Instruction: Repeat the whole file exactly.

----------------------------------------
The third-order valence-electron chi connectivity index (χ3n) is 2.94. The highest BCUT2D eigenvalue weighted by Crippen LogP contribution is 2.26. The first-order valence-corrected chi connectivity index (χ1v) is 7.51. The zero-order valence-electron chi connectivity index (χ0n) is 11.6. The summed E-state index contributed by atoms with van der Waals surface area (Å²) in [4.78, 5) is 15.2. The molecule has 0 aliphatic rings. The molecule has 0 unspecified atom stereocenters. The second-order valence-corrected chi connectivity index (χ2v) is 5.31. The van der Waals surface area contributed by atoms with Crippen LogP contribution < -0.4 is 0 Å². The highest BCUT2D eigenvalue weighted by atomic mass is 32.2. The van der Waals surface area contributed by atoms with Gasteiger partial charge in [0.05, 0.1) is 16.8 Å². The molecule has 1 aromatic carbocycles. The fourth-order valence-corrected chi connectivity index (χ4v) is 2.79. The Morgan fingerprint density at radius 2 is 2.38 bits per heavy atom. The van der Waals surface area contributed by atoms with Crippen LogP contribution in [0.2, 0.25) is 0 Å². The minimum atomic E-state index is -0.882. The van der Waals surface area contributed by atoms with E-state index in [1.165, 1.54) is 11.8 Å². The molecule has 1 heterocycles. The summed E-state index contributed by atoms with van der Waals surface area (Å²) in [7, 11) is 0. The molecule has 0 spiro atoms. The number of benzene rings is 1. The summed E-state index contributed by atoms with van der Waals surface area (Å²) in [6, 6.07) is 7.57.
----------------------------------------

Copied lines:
The third-order valence-electron chi connectivity index (χ3n) is 2.94. The highest BCUT2D eigenvalue weighted by Crippen LogP contribution is 2.26. The first-order valence-corrected chi connectivity index (χ1v) is 7.51. The zero-order valence-electron chi connectivity index (χ0n) is 11.6. The summed E-state index contributed by atoms with van der Waals surface area (Å²) in [4.78, 5) is 15.2. The molecule has 0 aliphatic rings. The molecule has 0 unspecified atom stereocenters. The second-order valence-corrected chi connectivity index (χ2v) is 5.31. The van der Waals surface area contributed by atoms with Crippen LogP contribution < -0.4 is 0 Å². The highest BCUT2D eigenvalue weighted by atomic mass is 32.2. The van der Waals surface area contributed by atoms with Gasteiger partial charge in [0.05, 0.1) is 16.8 Å². The molecule has 1 aromatic carbocycles. The fourth-order valence-corrected chi connectivity index (χ4v) is 2.79. The Morgan fingerprint density at radius 2 is 2.38 bits per heavy atom. The van der Waals surface area contributed by atoms with Crippen LogP contribution in [0.2, 0.25) is 0 Å². The minimum atomic E-state index is -0.882. The van der Waals surface area contributed by atoms with E-state index in [1.165, 1.54) is 11.8 Å². The molecule has 1 heterocycles. The summed E-state index contributed by atoms with van der Waals surface area (Å²) in [7, 11) is 0. The molecule has 0 spiro atoms. The number of benzene rings is 1. The summed E-state index contributed by atoms with van der Waals surface area (Å²) in [6, 6.07) is 7.57.